Continuing with our series on infertility, we spoke with Jessica Hodgkins, a Lehigh Valley resident who turned to in-vitro fertilization, commonly referred to as IVF, as a solution to her fertility issues. Here Jessica recounts her experiences through the process:
We had three miscarriages and after the third miscarriage my OB/GYN decided that it was time for me to see a specialist to get some more testing done. That’s when I started seeing Reproductive Medicine Associates of Pennsylvania at Lehigh Valley (RMA) and from there they did a lot of different testing and found out that I had, it’s like a clotting disorder, called Antiphospholipid Syndrome. It’s easily treated with blood thinners and you can go on to have healthy pregnancies. So we decided with RMA’s suggestion to proceed and try naturally again.
From there we did get pregnant again, but unfortunately we lost that baby as well, And from that, they found out that that baby had a chromosome issue that was Turner syndrome. So after meeting with RMA during that process, the suggestion was that we proceed with IVF because it was the only way we could be sure at that point that the baby would be healthy and do the PGD [preimplantation genetic diagnosis] testing.
The IVF process was definitely difficult. Looking back I feel really fortunate that I had RMA. I met a lot of couples throughout everything we went through, who also went through IVF and I don’t think they had that same relationship with their fertility practice that we were able to build with RMA. My nurse BJ was like my godsend, she got me through a lot of those hard days. It is a difficult process. It felt like our whole life revolved around becoming pregnant for three years.
There’s different parts of IVF, there’s the retrieval and the transfer. And the retrieval is the egg retrieval so leading up to that you’re on a lot of different medications to basically stimulate and trigger your body to make a lot of follicles. So during that process you’re taking different medications, some are oral, some are injections. And so many things have to be perfectly timed. At one point I was going to RMA every single morning because they would have to check with the ultrasound, what my body was doing.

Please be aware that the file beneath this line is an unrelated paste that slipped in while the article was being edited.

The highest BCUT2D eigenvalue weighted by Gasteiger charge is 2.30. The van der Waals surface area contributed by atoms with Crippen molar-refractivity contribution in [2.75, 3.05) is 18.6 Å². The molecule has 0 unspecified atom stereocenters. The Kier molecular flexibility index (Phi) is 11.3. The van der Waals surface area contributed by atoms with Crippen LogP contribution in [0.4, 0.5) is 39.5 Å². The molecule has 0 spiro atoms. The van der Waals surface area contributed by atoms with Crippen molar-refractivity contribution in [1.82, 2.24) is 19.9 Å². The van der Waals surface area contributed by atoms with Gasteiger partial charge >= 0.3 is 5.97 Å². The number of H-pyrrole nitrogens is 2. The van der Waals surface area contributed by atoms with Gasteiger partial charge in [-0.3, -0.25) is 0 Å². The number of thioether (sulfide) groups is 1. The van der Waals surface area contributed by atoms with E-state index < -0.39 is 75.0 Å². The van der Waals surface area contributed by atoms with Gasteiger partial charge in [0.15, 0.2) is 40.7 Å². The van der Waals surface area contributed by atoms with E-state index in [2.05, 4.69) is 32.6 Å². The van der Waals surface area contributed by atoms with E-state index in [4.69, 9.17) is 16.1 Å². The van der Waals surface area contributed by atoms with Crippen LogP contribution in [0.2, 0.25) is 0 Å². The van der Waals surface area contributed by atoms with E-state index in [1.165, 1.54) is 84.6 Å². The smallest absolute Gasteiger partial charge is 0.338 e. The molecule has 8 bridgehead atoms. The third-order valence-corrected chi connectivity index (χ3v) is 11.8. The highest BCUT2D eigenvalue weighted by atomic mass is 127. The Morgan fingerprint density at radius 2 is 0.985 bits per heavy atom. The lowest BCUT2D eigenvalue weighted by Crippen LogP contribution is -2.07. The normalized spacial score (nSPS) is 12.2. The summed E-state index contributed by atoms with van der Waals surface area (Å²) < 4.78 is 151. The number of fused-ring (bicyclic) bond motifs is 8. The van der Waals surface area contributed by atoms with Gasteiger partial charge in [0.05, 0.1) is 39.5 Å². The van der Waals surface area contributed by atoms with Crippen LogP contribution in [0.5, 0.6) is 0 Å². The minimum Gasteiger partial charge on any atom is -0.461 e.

In the beginning my body didn’t respond and it actually ovulated, which is not what you want to actually happen, it’s the opposite. So we had to cancel our cycle at that point. And then restart it. Once they determine the follicles are the right size, they give you the date to do the egg retrieval. You have to do an hCG trigger and it has to be at exactly a certain time. For the egg retrieval you go to the other office they have, RMA of New Jersey in Basking Ridge. That was one of my difficult days — you just don’t know what you are going to get. They give you an estimate on what they see from the ultrasound, how many follicles, but you don’t know if they are healthy or unhealthy, and you’re put under full anaesthesia so although the actual retrieval is fairly quick, there’s a lot leading up to that.
So after that, they put the egg and sperm together to create an embryo. Because we had the chromosome issue with our baby that was lost, we proceeded with PGD testing, where they can test the embryos and see if there’s any chromosome issues. They let the embryos go to day five and that’s when they’re able to test them to see if there’s any issues. At that point we had another set back because our embryos were taking a little longer to go, so we had to cancel the transfer and proceed with a frozen transfer.
We were able to get three embryos that were healthy and that was in November of 2015 and then in January of 2016 we were able to do the transfer and we transferred one healthy embryo. Leading up to that again it’s just a lot of shots, my least favorite, the progesterone which has to go into your butt check. It’s hard, I know a lot of people just think about what the woman goes through, but my husband was there every step of the way. It’s a lot on both.